Exercise is probably one of the best treatments that you can do for your thyroid and yet it’s something that most thyroid patients completely neglect.
Not only is it valuable for your thyroid but it’s also valuable for your entire body.
I know that some people need to know the why behind things like this, so let’s talk about the benefits first and then I’ll explain the absolute BEST exercises for your thyroid so you can actually obtain those benefits.
And if these benefits aren’t enough to get you to want to exercise, I don’t think anything will!
Benefit #1. Higher free thyroid hormone levels
This is HUGE for thyroid patients.
Think about it this way: why are you taking thyroid medication? To INCREASE your thyroid hormone levels (1).
Exercise is a free (for the most part) way to obtain these benefits and it doesn’t require the use of prescription medications!
The higher your free thyroid hormone levels are, the better your thyroid will function, and the more symptomatic control you will get.
I know it can be hard to exercise as a thyroid patient because of fatigue, but in a paradoxical way, exercising actually increases your energy overall by increasing thyroid function.
Research shows that exercise not only increases free T3 and free T4 but it also…
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Benefit #2. Reduces TSH levels.
TSH is one of the main tests that doctors use to assess thyroid function and a high TSH is associated with low thyroid function.
So it makes perfect sense that exercise would INCREASE thyroid hormone levels and DECREASE TSH levels (2).
This is just another way of stating that exercise improves the thyroid.
Again, this is huge because it means there’s something else that YOU as a thyroid patient can do to improve your thyroid that doesn’t require a doctor.
Normally, if you want to lower your TSH you’d have to increase your thyroid medication dose.
But you can obtain this benefit with exercise alone and without the need for altering your thyroid medication.
Benefit #3. Weight loss.
If improving your thyroid wasn’t enough to get you to want to exercise then maybe weight loss will be!
Not only will exercise help you burn more calories but it will also balance those fat-storing hormones like leptin and insulin.
Leptin, in particular, is a big problem for thyroid patients because both fat cells and thyroid hormones regulate it.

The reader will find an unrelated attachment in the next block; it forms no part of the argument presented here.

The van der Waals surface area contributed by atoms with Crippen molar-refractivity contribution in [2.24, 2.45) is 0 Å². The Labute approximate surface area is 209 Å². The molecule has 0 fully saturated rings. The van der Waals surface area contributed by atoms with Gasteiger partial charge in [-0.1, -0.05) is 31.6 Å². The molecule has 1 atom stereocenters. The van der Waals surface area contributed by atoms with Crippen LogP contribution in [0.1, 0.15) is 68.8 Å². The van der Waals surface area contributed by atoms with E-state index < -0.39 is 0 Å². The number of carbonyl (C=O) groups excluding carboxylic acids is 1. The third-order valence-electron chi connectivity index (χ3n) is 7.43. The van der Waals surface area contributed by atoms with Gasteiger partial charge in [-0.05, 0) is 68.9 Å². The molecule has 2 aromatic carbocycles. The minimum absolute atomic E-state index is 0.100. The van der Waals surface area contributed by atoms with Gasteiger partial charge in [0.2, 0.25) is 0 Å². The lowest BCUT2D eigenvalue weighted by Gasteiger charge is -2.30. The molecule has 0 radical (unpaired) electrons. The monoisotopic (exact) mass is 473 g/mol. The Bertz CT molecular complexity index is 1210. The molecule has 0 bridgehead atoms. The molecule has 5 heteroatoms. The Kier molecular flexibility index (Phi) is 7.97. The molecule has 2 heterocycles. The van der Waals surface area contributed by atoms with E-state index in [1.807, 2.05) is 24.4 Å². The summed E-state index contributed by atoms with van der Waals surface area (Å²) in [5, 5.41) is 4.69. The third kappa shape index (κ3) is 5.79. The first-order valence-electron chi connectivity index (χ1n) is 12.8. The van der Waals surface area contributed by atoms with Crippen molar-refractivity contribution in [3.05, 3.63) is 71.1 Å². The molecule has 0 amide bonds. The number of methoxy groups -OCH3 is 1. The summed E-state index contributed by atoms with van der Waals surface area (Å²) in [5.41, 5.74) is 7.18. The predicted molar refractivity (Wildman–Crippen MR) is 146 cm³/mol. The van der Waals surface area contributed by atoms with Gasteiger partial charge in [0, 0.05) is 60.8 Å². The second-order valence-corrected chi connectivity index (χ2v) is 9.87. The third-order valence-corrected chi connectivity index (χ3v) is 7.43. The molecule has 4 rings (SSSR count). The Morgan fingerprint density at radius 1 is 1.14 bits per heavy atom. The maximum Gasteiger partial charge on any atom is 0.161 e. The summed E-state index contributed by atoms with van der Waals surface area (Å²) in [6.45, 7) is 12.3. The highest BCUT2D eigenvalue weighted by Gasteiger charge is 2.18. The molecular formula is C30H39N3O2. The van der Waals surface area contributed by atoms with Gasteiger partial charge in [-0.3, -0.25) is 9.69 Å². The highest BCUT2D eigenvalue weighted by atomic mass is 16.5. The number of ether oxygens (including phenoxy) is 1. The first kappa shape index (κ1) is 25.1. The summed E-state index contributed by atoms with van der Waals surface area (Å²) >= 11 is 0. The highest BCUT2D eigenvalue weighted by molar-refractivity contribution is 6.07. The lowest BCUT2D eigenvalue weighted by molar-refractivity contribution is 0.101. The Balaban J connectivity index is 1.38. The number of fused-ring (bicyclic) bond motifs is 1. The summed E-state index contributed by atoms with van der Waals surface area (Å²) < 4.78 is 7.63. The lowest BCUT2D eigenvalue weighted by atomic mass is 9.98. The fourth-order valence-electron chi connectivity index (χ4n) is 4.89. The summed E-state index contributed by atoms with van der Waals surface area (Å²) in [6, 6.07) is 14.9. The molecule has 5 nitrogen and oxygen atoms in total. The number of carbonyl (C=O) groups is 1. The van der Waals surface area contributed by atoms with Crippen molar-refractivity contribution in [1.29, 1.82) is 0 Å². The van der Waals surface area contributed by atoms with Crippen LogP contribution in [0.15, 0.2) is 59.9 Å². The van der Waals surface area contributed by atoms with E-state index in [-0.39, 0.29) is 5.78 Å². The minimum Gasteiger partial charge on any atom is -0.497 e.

The more overweight you are and the more thyroid dysfunction that you have, the more likely you are to be leptin resistant.
Based on my experience, weight gain is one of the most troubling symptoms that thyroid patients face and the symptom that takes the longest to resolve.
Exercise is one way to accelerate your weight loss efforts and make pretty much any weight loss therapy even more effective.
This includes hormones, medications, and supplements.
Benefit #4. Increased muscle mass & better muscle health overall.
Your muscles are a major target of thyroid hormone action where they regulate thyroid hormone signaling.
When thyroid hormone levels are low, you may start to experience muscle pain as a result.
Exercising helps to increase muscle mass which can reduce muscle pain, improve your metabolism, and overall improve muscle health.
This is also important if you are taking thyroid hormone medication because some of these hormones, like T3, may actually cause muscle catabolism.
It will also help with longevity and aging because maintaining muscle mass is key if you want to thrive as you get older (5).
Benefit #5. Improved mood
Thyroid patients frequently have issues with depression, irritability, and anxiety which can cycle back and forth.
Consistent exercise helps you feel happier and makes you more tolerant of negative situations.
In other words, it doesn’t force you to be happy but it makes dealing with the stressors of everyday life a whole lot easier.
This means it’s far more likely that your mood will be balanced.
It also can treat issues like brain fog which, again, many thyroid patients suffer from.
So whether it’s mood, brain fog, or fatigue, exercise helps.
Benefit #6. More consistent bowel movements
Believe it or not, exercise has been shown to treat constipation which is a problem that many thyroid patients suffer from.
When thyroid hormone levels are low, bowel movements decrease and you develop constipation.
If you’ve ever been constipated, you know that this is not a feeling you want to have stick around.
Exercise increases lymphatic flow and can sort of act to massage the intestines which promotes the emptying of the bowels.
The result is more frequent bowel movements and a better quality of life.
Benefit #7. A reduction in inflammation.
Obviously, you don’t want inflammation in your body in any way shape, or form but it’s especially harmful for thyroid patients because it impacts thyroid gland health and T3 levels.
Inflammation reduces T4 to T3 conversion which lowers T3 levels in the body and promotes thyroid gland damage in those with Hashimoto’s or Graves’ disease.
Exercise is an excellent treatment for hypothyroidism but also for all forms of autoimmune thyroid disease because of this.
How to Exercise Specifically For Your Thyroid
It’s pretty clear that exercise is beneficial for thyroid patients so the question is not whether should you exercise but rather how should you exercise.
And there are several different ways to think about this:
The first is with intensity.
Based on available research, thyroid patients get the biggest boost to thyroid function when exercising at 70% of their maximal heart rate (6).
I’ll teach you how to calculate this rate in just a second so stay tuned but for now, let’s go back to exercise.
This level of exercise is right at the cusp of moderate to vigorous based on the American heart association guidelines.